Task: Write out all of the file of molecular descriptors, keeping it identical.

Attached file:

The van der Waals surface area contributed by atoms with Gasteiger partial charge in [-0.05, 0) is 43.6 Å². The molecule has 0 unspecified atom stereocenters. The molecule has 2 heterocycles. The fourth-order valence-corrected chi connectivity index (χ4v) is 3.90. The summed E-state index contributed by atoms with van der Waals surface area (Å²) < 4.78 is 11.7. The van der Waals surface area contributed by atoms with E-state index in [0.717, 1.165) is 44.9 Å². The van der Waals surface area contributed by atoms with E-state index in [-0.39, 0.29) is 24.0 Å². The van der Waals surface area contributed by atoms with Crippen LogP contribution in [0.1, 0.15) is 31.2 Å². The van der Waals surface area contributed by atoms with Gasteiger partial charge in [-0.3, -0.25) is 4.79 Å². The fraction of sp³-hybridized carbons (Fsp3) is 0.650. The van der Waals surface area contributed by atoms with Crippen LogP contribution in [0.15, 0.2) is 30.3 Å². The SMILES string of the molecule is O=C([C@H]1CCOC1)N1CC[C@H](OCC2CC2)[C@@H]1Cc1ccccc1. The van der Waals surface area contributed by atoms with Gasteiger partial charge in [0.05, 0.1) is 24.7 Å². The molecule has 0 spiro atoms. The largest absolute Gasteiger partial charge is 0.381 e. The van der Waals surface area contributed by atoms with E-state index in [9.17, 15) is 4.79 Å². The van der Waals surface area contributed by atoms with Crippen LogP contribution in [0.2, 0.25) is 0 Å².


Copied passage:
The van der Waals surface area contributed by atoms with Gasteiger partial charge in [-0.05, 0) is 43.6 Å². The molecule has 0 unspecified atom stereocenters. The molecule has 2 heterocycles. The fourth-order valence-corrected chi connectivity index (χ4v) is 3.90. The summed E-state index contributed by atoms with van der Waals surface area (Å²) < 4.78 is 11.7. The van der Waals surface area contributed by atoms with E-state index in [0.717, 1.165) is 44.9 Å². The van der Waals surface area contributed by atoms with E-state index in [-0.39, 0.29) is 24.0 Å². The van der Waals surface area contributed by atoms with Crippen LogP contribution in [0.1, 0.15) is 31.2 Å². The van der Waals surface area contributed by atoms with Gasteiger partial charge in [-0.3, -0.25) is 4.79 Å². The fraction of sp³-hybridized carbons (Fsp3) is 0.650. The van der Waals surface area contributed by atoms with Crippen LogP contribution in [0.15, 0.2) is 30.3 Å². The SMILES string of the molecule is O=C([C@H]1CCOC1)N1CC[C@H](OCC2CC2)[C@@H]1Cc1ccccc1. The van der Waals surface area contributed by atoms with Gasteiger partial charge in [0.05, 0.1) is 24.7 Å². The molecule has 0 spiro atoms. The largest absolute Gasteiger partial charge is 0.381 e. The van der Waals surface area contributed by atoms with E-state index in [9.17, 15) is 4.79 Å². The van der Waals surface area contributed by atoms with Crippen LogP contribution in [0.2, 0.25) is 0 Å².